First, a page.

Einstein Charter School’s progress in educating its least proficient students resulted in the highest possible School Performance Score bonus, principal and CEO Shawn Toranto said at  a board meeting Tuesday.

The Louisiana Department of Education awards an SPS rating annually to each public school and provides bonus points based on the amount of academically struggling students who meet or exceed expectations as determined by an algorithm. The SPS resembles a traditional letter grade format in its scale from A through F.

Einstein Charter School earned a B for the 2012-2013 school year.

“Top gains 2 years in a row – that’s an honor,” Toranto said, adding that the score reflects the hardworking support that the English language learner and special education departments provide for special-needs children.

Earlier in the meeting, board member Lauren Narcisse announced that the academic committee had decided to move a part-time reading specialist to full-time and add one  additional English language learner staff member.

Ron Midkiff, a former Einstein administrator and author of the school’s original charter, struck a more somber note amid the laudatory academic progress update. He warned that going forward, Einstein Charter School’s annual testing scores would be combined with Einstein Extension, the charter school it took over last fall previously known as Intercultural Charter School.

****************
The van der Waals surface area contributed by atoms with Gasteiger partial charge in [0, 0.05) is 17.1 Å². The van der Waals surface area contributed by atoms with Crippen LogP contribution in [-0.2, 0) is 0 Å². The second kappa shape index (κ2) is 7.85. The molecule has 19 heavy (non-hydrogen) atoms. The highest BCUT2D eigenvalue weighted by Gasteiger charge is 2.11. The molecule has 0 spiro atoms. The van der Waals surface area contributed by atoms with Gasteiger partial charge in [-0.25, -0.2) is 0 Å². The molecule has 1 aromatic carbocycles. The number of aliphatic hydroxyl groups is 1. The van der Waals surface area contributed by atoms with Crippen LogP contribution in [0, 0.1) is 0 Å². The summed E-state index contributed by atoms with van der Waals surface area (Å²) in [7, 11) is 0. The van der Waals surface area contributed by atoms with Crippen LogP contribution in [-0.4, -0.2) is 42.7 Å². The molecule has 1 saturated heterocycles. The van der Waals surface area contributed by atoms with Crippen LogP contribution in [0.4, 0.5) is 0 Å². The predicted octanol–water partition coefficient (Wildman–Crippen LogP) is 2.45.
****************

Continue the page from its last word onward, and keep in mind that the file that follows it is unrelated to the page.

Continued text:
Responding, Toranto said, “We are well aware that our SPS score might dip – [the board] all agreed that it’s best to educate our children rather than worry about [the SPS score]… We’re absolutely confident in our abilities to turn around the other school.”

“If it takes 2 years, 3 years – I think our community understands, and our children deserve it.”

After the meeting, Midkiff said the move to merge the two campuses into one school for SPS scoring purposes, while potentially hiding the gains of Einstein Charter School specifically, was necessary in order to fast-track the acquisition of the new Einstein Extension.

Also in the meeting, the board unanimously approved a self-evaluation survey to be completed by all board members, and moved to join the Louisiana Association of Public Charter Schools. The cost of joining LAPCS is approximately $2,500, or $5 per student based on last year’s enrollment numbers.

Ryan Bennett, who recommended that the board join, led a discussion of the potential membership benefits to Einstein. The association offers cohort groups for board members’ professional development, legislative services, public relations and a “board bank” wherein association staff identifies, recruits and trains potential charter school board members.

“One of our priorities is to grow and diversify our board,” Bennett said.

Melanie Pittman, a parent of two students at Einstein Charter School, was unanimously added to the agenda to discuss the building infrastructure issues that she said were hampering the health of her children.

“I feel that funds were not distributed properly to our charter school,” Pittman said, listing necessary repairs to the school’s water fountains, bathrooms and kitchens that are yet to be complete.

Board members listened sympathetically and expressed appreciation to Pittman for her efforts;  Toranto said the school’s kitchen is slated to undergo a full renovation by this June.

Present at the meeting were board members Emily Danielson, Donnica Conway, Dan Davis, Laurin Jacobsen, Bennett, Pittman and Midkiff. Douglas Guidry was absent. The meeting was called to order at 6:06 pm and adjourned at 6:54 pm.